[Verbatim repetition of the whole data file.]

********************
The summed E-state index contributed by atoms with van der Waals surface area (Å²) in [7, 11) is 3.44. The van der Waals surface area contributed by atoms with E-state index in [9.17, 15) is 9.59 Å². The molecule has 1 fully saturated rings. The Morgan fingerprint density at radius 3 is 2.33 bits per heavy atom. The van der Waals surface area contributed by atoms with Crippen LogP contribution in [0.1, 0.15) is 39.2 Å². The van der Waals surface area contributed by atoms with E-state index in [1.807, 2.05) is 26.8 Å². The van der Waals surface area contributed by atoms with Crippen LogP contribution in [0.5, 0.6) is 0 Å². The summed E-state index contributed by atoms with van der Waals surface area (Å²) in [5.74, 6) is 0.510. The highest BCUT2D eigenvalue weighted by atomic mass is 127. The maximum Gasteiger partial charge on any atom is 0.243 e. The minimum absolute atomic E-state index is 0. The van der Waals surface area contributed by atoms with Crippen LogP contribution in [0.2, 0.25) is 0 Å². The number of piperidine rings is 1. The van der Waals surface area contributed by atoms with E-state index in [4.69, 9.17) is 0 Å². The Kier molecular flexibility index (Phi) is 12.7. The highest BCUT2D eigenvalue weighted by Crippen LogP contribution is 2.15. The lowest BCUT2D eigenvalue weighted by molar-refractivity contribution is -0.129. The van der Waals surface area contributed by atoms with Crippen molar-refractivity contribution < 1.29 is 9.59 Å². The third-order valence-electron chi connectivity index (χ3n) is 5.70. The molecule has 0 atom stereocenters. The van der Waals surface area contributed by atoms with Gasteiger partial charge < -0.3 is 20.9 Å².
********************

The summed E-state index contributed by atoms with van der Waals surface area (Å²) in [7, 11) is 3.44. The van der Waals surface area contributed by atoms with E-state index in [9.17, 15) is 9.59 Å². The molecule has 1 fully saturated rings. The Morgan fingerprint density at radius 3 is 2.33 bits per heavy atom. The van der Waals surface area contributed by atoms with Crippen LogP contribution in [0.1, 0.15) is 39.2 Å². The van der Waals surface area contributed by atoms with E-state index in [1.807, 2.05) is 26.8 Å². The van der Waals surface area contributed by atoms with Crippen LogP contribution in [0.5, 0.6) is 0 Å². The summed E-state index contributed by atoms with van der Waals surface area (Å²) in [5.74, 6) is 0.510. The highest BCUT2D eigenvalue weighted by atomic mass is 127. The maximum Gasteiger partial charge on any atom is 0.243 e. The minimum absolute atomic E-state index is 0. The van der Waals surface area contributed by atoms with Crippen LogP contribution in [0.2, 0.25) is 0 Å². The number of piperidine rings is 1. The van der Waals surface area contributed by atoms with E-state index in [4.69, 9.17) is 0 Å². The Kier molecular flexibility index (Phi) is 12.7. The highest BCUT2D eigenvalue weighted by Crippen LogP contribution is 2.15. The lowest BCUT2D eigenvalue weighted by molar-refractivity contribution is -0.129. The van der Waals surface area contributed by atoms with Crippen molar-refractivity contribution < 1.29 is 9.59 Å². The third-order valence-electron chi connectivity index (χ3n) is 5.70. The molecule has 0 atom stereocenters. The van der Waals surface area contributed by atoms with Gasteiger partial charge < -0.3 is 20.9 Å².